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Book review: Saved to save and saved to serve by Harold Hill

Book review: Saved to save and saved to serve by Harold Hill

Book review: Saved to save and saved to serve by Harold Hill

8 November 2017

Harold Hill may be an insider, but his history Saved to Save and Saved to Serve is an objective analysis of evidence which will appeal to the general reader and student of Salvation Army history.

Reviewed by Glen O'Brien

Salvation Army history, like all denominational history, can sometimes be biased and overly romanticised, especially when written by an insider. This is certainly not the case here. 

Dr Harold Hill has written a valuable and scholarly history that hits the right balance between objective analysis of evidence and the reflections of a critical yet appreciative insider.

One of the great strengths of the book is its global perspective. Incidents drawn from Australian and New Zealand settings fill out the story so that the reader is not given only Northern Hemisphere perspectives.

Historians, even religious historians, are not always attuned to the theological complexities of their subject matter, but Dr Hill has a sure grasp of the theology that has undergirded Salvationist activism.

After a solid overview of Salvation Army history beginning in Victorian Britain, the author draws upon his earlier work on Salvation Army leadership to explore such questions as whether the Army should be seen as a sect or a church, whether its officers should be seen as “clergy”, and whether its commitment to ordain/commission women as officers means that it has no problem with gender equality (on this last point there is the recognition that further progress needs to be made).

In each of these explorations easy answers are avoided and the complexity of the discussion is given due consideration. Three solid chapters on Salvationist theology cover its formal doctrinal statements, its theological diversity, and its worship practice.

Soon after becoming an employee of The Salvation Army in 2009, I discovered somewhat to my surprise how diverse Salvationists were. I had expected a broadly evangelical church with a slightly Wesleyan flavour.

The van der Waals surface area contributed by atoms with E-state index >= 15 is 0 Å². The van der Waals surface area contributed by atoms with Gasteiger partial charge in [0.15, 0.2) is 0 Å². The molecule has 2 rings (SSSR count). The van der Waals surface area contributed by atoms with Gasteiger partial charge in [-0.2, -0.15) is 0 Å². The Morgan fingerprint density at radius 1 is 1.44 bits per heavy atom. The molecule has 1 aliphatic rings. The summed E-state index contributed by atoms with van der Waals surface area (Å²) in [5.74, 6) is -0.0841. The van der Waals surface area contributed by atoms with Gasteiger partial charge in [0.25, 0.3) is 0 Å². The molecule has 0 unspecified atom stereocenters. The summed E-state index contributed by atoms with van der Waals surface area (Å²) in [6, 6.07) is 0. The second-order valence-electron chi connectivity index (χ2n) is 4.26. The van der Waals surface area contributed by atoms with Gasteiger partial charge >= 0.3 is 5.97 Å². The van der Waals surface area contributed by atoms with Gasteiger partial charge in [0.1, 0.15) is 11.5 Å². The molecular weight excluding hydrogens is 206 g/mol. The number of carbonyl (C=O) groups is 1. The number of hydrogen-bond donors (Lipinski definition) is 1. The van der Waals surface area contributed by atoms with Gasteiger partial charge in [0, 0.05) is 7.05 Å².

While I found plenty of that, I also encountered a much wider range of perspectives from the very conservative to the very progressive – Charismatic Salvationists, Social Gospel Salvationists, Catholic Salvationists, even Reformed Salvationists all wearing the same uniform and gathering under the same flag. The sixth chapter on “Diversity” explains this in terms of a pragmatic commitment to a commonly held core mission of “getting people saved and sanctified, with as little impediment to those ends as possible”.

There are two solid chapters on the Army’s social work and the book concludes with a global snapshot of the movement which takes into account its initial connection to British imperialism, the gradual indigenisation of leadership, and its ecumenical commitments.

This is a very fine history that arises out of a lifetime of careful thinking about The Salvation Army. It exhibits the skills of a careful historian and an insightful theologian.

It will serve as an excellent textbook but will also appeal to the general reader wanting an up-todate and authoritative source on global Salvation Army history. I recommend it wholeheartedly.

Saved to Save and Saved to Serve is available from Salvation Army Supplies in Melbourne (1800 100 018) or Salvationist Supplies in Sydney (1800 634 209). 

Glen O Brien is Head of Theology at Booth College, Sydney.


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